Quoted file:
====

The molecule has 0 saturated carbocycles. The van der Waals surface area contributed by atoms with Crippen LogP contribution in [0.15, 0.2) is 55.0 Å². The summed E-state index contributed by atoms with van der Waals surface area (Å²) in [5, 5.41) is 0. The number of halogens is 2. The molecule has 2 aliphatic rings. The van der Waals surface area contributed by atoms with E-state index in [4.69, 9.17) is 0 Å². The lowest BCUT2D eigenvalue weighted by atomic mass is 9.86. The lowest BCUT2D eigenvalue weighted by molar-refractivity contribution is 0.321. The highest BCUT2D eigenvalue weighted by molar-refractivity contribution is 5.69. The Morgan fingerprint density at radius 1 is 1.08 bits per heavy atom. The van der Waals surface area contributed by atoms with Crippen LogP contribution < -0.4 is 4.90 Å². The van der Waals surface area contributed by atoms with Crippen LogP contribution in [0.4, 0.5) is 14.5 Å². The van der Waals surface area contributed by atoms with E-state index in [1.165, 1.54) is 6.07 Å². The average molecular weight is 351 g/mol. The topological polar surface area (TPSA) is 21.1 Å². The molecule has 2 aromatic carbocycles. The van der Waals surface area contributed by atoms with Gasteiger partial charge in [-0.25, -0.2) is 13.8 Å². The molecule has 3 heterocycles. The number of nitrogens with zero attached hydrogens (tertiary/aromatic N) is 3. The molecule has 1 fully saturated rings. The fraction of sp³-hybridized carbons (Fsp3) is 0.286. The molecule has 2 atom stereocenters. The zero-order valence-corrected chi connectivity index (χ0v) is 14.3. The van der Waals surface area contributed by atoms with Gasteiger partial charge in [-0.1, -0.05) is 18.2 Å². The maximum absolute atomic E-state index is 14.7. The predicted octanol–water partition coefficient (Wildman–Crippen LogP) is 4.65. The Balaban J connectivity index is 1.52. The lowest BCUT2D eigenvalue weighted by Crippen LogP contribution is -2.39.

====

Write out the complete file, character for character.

The molecule has 0 saturated carbocycles. The van der Waals surface area contributed by atoms with Crippen LogP contribution in [0.15, 0.2) is 55.0 Å². The summed E-state index contributed by atoms with van der Waals surface area (Å²) in [5, 5.41) is 0. The number of halogens is 2. The molecule has 2 aliphatic rings. The van der Waals surface area contributed by atoms with E-state index in [4.69, 9.17) is 0 Å². The lowest BCUT2D eigenvalue weighted by atomic mass is 9.86. The lowest BCUT2D eigenvalue weighted by molar-refractivity contribution is 0.321. The highest BCUT2D eigenvalue weighted by molar-refractivity contribution is 5.69. The Morgan fingerprint density at radius 1 is 1.08 bits per heavy atom. The van der Waals surface area contributed by atoms with Crippen LogP contribution < -0.4 is 4.90 Å². The van der Waals surface area contributed by atoms with Crippen LogP contribution in [0.4, 0.5) is 14.5 Å². The van der Waals surface area contributed by atoms with E-state index in [1.165, 1.54) is 6.07 Å². The average molecular weight is 351 g/mol. The topological polar surface area (TPSA) is 21.1 Å². The molecule has 2 aromatic carbocycles. The van der Waals surface area contributed by atoms with Gasteiger partial charge in [-0.25, -0.2) is 13.8 Å². The molecule has 3 heterocycles. The number of nitrogens with zero attached hydrogens (tertiary/aromatic N) is 3. The molecule has 1 fully saturated rings. The fraction of sp³-hybridized carbons (Fsp3) is 0.286. The molecule has 2 atom stereocenters. The zero-order valence-corrected chi connectivity index (χ0v) is 14.3. The van der Waals surface area contributed by atoms with Gasteiger partial charge in [-0.1, -0.05) is 18.2 Å². The maximum absolute atomic E-state index is 14.7. The predicted octanol–water partition coefficient (Wildman–Crippen LogP) is 4.65. The Balaban J connectivity index is 1.52. The lowest BCUT2D eigenvalue weighted by Crippen LogP contribution is -2.39.